Team executes Mitchell's philosophy
By Andrew Stevens
Published in Sports on March 18, 2012 1:52 AM
Convincing a group of individuals to set aside their personal aspirations for the betterment of everyone involved can be a daunting task on its own.
Persuading 11 teenagers to abandon their own desires in hopes of achieving success as a collective unit can at times appear impossible.
Rosewood head coach Daniel Mitchell not only discovered ways to develop chemistry among his players, he got his team to buy in to a patient, methodical style of offense. Mitchell guided the Eagles to 14 wins and a second consecutive trip to the third round of the N.C. High School Athletic Association 1-A playoffs.
For his efforts, Mitchell has been selected the 2011-12 News-Argus All-Area boys' basketball coach-of-the-year.
Rosewood lost a number of significant players from a year ago, and returned a mix of ball handlers, shooters and post players this season. Knowing he had a talented, but somewhat inexperienced group, Mitchell tested his team with a non-conference schedule that included a pair of games against Midway, Lakewood and Lejeune.
The Eagles also faced Arendell Parrott Academy and Charles B. Aycock and went 4-5 during non-conference play -- losing four of those games by fewer than 10 points. Mitchell knew the experience his players gained while playing close games would be valuable during Carolina 1-A Conference play.
"We played some good teams and in a lot of those games we lost we had opportunities to win," Mitchell said. "We would have a lead late and couldn't find a way to get it done in the fourth quarter. I knew it would be a growing experience as the season went along."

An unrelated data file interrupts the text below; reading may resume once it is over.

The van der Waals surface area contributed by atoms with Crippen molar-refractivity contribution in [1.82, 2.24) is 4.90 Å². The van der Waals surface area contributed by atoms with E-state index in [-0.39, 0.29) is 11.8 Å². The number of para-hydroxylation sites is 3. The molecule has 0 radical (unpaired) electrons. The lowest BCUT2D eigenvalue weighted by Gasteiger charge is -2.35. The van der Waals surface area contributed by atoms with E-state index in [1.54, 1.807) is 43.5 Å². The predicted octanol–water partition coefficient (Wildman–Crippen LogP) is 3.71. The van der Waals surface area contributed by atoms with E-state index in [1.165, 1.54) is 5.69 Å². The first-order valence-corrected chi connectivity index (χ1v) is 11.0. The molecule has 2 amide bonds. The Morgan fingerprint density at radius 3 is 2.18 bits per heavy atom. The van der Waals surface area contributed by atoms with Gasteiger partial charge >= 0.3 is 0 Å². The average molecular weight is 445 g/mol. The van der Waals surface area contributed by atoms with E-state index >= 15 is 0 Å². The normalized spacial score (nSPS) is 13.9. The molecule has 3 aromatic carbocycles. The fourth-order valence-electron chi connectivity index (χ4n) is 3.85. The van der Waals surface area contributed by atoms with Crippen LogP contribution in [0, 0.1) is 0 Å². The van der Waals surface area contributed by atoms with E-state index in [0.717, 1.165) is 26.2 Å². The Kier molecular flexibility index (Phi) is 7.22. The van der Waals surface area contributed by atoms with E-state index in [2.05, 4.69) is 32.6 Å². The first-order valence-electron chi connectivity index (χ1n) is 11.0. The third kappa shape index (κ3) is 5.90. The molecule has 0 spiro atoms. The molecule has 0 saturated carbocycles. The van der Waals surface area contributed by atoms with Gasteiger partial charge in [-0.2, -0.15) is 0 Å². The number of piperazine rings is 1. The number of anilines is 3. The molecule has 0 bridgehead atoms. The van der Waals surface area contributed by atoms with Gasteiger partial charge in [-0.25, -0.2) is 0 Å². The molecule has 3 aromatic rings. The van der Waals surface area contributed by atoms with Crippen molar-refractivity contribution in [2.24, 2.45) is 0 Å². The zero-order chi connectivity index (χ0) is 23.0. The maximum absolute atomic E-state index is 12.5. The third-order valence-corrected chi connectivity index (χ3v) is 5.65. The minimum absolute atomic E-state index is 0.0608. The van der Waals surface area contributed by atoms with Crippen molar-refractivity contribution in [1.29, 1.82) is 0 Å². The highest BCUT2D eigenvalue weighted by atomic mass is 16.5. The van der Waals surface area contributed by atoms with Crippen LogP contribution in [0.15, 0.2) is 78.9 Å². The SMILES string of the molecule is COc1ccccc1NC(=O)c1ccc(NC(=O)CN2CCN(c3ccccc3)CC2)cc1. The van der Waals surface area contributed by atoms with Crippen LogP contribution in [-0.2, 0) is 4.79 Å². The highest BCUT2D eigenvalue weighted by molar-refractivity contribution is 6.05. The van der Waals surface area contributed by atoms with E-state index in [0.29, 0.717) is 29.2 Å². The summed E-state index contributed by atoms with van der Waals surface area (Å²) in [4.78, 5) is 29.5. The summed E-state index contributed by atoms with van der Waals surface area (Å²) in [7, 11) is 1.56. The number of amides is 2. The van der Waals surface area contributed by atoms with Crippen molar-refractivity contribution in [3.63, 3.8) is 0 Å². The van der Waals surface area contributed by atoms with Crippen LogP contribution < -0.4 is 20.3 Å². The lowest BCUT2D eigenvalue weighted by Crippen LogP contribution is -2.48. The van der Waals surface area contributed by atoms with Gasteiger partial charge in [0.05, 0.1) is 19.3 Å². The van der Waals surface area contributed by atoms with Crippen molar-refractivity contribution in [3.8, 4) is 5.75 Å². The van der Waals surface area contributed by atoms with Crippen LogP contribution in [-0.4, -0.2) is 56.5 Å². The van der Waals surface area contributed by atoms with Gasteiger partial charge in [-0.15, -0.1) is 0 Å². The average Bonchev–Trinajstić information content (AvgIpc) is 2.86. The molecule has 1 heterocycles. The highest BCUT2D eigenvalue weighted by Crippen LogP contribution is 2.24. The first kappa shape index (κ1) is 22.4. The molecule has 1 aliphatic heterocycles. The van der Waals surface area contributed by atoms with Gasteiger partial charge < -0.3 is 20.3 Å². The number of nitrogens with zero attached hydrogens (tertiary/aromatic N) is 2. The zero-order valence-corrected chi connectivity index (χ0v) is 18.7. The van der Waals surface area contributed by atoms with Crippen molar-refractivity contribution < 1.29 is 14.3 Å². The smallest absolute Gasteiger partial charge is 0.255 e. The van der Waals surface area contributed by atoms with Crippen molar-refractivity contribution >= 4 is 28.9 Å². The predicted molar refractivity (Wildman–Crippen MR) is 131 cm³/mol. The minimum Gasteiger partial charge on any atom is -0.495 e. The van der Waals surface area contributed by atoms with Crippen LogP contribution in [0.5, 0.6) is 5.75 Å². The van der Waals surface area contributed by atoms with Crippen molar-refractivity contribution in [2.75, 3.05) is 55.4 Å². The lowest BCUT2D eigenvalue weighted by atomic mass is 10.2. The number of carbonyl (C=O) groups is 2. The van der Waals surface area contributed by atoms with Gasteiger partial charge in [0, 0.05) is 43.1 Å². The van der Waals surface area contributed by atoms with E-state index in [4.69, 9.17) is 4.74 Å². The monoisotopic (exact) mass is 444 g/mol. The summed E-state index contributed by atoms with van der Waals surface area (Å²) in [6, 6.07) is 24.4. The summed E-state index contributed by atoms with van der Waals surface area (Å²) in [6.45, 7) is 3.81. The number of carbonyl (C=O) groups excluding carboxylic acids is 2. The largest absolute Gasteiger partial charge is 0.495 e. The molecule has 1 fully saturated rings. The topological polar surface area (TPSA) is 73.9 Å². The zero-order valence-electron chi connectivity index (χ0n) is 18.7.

Rosewood began conference play 2-4. After a humbling 63-34 home loss to Ayden-Grifton in late January, Mitchell and assistant coach Eddie Maldonado sat their players down for a talk. The Eagles discussed the importance of each player understanding their individual roles and how the fulfillment of those roles factored into the team's overall success.
"In that loss to Ayden-Grifton, we had a really bad game," Mitchell said. "It was our worst loss of the year. We sat down and a had a team meeting and talked about roles on the team, and what we needed to be as a team in order to be successful."
Mitchell's message was received and Rosewood responded by winning seven of its next nine games before losing to Rocky Mount Prep in the third round of the playoffs. A key part of the Eagles' success was their patience and ball movement while dictating the tempo of games with their slow-paced offense. Rosewood averaged only 52 points a game, but won numerous ballgames by forcing opponents to play slower than they preferred.
"It takes a lot of discipline and we teach them to be disciplined," Mitchell said of his offense. "The key for us is being able to defend and taking opportunities when we have them on offense. We have to be patient to get a good quality shot on offense and it is difficult for them at times. It is not that we don't want fast breaks or our kids to get out and run because we do, we just want to get the most out of our possessions."
Other Local Sports
- Local Preps Digest
- So. Wayne-E. Wayne softball box
- Warren extends Warriors' slump
- Jackson, Mozingo lead EW charge
- Mount Olive sweeps twinbill from Coker
- Controversial 'strike' leads to game-winning hit
- E. Wayne-So. Wayne baseball box
- Ash runs well in ODAC
- Ford, Myles integral parts of teams' year
- Bullock accepts no less than best